Crawford’s approach is more scholarly. Using medical cannabis records from Oregon State, his survey methodology and quantitative calculations sketch the contours of cannabis markets as embedded in highly decentralized social relations of production and consumption. This approach humanizes Oregon cannabis markets and establishes a ground-level reality that considers citizens and policy as part of wider social contexts. It is, in short, socially inclusionary.

The Privateer agenda, by contrast, is exclusionary. It aims to centralize production in the hands of new market actors, and it does so by taking a social fact, that Oregon is a net exporter of cannabis, and turning that fact against a narrow reading of what the Cole memo means by “diversion.” Diversion, in the Privateer agenda, means diversion of plant material from a strictly tracked and traced system, whether to one’s neighbor down the street or across the country to New York. It’s the fault of medical marijuana producers who are gaming the system, according to this perspective. And it’s bad, because the Cole memo says state legal cannabis markets must not be diverted. Therefore, medical cannabis in Oregon has to be “reined in” so that legal cannabis production can flourish in the hands of professionals who won’t divert, such as Privateer Holdings, Inc.

This policy recommendation is tidily summed as the final “takeaway” point of the Executive Summary on page 4:

“Comparable regulation of both recreational and medical markets will be essential. Restructuring the medical marijuana production in Oregon with regulations ensuring that growers can meet but not greatly exceed the needs of marijuana patients will help foster the growth of a legitimate recreational market. Failing to regulate medical productions will ensure continued flow into the black market.”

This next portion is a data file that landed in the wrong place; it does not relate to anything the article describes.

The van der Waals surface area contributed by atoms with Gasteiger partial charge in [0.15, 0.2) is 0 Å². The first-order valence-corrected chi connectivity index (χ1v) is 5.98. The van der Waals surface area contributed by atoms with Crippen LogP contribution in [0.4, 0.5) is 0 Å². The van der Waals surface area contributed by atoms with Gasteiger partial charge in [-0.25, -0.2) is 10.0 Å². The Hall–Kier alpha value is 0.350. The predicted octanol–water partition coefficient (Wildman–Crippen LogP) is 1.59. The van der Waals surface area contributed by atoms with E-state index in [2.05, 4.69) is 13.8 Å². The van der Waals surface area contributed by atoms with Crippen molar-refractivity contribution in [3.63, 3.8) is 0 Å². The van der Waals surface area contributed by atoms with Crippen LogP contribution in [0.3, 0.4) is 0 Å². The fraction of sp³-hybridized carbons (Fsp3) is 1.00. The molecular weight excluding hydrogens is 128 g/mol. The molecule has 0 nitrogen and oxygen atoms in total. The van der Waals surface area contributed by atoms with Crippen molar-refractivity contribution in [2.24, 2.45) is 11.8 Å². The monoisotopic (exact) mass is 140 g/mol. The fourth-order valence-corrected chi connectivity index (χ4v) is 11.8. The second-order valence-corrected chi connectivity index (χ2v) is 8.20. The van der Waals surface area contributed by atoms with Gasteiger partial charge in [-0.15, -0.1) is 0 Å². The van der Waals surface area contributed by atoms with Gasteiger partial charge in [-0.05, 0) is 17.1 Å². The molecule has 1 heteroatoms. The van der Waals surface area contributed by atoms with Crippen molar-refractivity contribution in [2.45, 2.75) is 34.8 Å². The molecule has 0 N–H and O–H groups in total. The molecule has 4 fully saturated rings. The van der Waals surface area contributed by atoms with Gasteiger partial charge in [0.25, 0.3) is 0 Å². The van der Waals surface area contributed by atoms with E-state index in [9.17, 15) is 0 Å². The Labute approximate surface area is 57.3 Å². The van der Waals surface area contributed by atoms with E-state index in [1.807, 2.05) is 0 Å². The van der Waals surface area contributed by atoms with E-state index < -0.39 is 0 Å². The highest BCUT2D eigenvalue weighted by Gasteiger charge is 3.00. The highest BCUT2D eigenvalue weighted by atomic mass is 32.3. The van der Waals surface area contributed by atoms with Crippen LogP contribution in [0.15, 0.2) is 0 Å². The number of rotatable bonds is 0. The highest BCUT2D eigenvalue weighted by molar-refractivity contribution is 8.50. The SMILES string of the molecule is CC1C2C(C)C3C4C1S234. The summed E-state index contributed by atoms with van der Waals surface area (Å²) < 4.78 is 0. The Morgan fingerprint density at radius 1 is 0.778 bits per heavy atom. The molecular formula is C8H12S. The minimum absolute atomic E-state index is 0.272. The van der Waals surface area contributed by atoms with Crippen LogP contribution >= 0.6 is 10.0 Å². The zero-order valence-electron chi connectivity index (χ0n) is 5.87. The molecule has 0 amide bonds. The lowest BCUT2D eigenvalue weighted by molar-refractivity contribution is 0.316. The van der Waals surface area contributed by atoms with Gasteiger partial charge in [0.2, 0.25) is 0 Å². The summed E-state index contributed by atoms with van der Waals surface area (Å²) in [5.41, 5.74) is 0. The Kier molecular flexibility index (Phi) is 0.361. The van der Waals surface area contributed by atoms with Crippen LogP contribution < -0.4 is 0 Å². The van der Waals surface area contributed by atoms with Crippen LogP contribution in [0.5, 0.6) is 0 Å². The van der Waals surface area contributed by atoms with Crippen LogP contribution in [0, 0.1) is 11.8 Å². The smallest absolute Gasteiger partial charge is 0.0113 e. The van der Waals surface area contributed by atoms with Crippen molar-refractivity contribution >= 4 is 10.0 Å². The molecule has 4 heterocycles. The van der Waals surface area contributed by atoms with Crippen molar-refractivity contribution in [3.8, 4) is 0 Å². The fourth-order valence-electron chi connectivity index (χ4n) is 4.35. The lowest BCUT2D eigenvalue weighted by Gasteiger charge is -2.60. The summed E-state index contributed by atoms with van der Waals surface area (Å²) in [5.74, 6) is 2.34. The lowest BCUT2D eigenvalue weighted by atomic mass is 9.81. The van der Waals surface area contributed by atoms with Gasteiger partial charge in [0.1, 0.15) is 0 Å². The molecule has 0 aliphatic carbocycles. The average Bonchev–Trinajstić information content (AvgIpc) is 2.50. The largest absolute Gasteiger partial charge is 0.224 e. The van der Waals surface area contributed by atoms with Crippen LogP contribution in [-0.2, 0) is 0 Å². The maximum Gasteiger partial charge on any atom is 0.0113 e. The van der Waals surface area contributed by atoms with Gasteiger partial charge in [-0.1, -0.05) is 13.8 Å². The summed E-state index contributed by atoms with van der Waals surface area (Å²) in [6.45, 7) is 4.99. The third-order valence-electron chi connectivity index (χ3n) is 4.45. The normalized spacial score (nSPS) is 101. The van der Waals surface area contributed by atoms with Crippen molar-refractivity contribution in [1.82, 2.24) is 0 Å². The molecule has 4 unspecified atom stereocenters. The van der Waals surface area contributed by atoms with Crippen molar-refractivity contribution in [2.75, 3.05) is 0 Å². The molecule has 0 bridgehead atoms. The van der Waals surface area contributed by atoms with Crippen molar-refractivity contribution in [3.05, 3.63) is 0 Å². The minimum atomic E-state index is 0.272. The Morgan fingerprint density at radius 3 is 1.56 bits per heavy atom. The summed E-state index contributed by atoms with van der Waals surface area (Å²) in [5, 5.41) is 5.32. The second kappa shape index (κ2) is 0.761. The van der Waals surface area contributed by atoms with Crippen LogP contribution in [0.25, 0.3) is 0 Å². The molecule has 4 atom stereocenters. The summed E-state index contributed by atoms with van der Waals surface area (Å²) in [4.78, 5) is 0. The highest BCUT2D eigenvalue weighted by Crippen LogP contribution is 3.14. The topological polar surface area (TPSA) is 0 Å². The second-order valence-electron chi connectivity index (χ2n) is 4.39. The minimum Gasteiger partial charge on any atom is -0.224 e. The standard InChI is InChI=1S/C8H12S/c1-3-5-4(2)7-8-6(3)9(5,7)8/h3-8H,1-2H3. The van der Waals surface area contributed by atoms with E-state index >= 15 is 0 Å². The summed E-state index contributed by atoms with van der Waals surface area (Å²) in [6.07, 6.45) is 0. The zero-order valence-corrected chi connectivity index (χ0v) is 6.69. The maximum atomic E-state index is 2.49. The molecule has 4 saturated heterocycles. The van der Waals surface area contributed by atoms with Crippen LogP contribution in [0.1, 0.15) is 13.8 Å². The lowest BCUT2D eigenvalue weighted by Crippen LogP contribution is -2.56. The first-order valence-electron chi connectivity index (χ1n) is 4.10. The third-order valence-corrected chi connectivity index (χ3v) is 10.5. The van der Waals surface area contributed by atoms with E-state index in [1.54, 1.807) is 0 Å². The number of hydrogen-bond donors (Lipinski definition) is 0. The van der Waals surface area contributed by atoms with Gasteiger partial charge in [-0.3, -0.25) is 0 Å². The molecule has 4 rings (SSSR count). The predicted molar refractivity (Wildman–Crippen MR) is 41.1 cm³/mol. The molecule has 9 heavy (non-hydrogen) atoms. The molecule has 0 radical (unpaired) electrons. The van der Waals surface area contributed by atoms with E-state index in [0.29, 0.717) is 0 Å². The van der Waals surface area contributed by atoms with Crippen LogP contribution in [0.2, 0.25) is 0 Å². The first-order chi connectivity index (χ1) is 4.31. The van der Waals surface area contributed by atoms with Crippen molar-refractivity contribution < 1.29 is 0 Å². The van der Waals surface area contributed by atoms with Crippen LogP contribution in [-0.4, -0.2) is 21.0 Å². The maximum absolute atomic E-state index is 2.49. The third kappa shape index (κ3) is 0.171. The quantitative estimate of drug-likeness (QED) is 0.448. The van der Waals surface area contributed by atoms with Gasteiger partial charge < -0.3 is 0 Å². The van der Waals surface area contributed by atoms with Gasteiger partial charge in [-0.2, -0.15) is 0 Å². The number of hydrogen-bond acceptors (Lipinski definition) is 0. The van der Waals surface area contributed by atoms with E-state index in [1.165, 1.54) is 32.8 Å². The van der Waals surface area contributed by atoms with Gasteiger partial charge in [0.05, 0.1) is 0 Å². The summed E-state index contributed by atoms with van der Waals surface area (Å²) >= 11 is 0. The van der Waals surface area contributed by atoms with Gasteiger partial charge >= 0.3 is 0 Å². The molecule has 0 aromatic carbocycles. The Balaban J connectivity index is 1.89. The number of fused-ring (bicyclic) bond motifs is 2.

Thousands of Oregon citizens who have raised their families and paid their bills for decades by growing cannabis, most recently with the protection of OMMA, are disposable. They have no place in a regulated cannabis future. The math says so: medical cannabis producers should no longer be legally protected by OMMA, because of the Cole Memo’s diversion condition. The Cole memo’s diversion condition originally concerned only emergent legal markets, and was not intended to force states to do something 40 years of Federal prohibition failed to do, on the one hand; and successfully stimulated, on the other: rein in the black market.

Privateer’s socially exclusionary policy recommendation misappropriates Federal Cole Memo guidelines for private sector interest and is bad social policy. It is bad social policy because it cannot work and will stimulate social conflict rather than peaceful transition.

If followed, it will re-criminalize thousands of its citizens’ main economic activity, the cultivation of a plant that was declared dangerous to society for political rather than evidence-based reasons. Rather than diminish the black market, it will swell the black market with the ranks of formerly protected medical growers. In reality the creation of new, centralized production in a state that’s already bursting at the seams with existing production cannot possibly help with diversion: the state needs less production, not more. And finally the centralization of policy and market power in the hands of Big Marijuana cannot be a positive development for Oregon. That logic has only one constituent, and it doesn’t reside in Oregon.

In Part II of this essay, I will engage positively with alternative readings of the Cole Memo and logics of rule-making that reflect the interests of social peace in Oregon, especially by focusing on a recent letter to Oregon Governor Kate Brown authored by Umpqua Cannabis Association Executive Director John Sajo.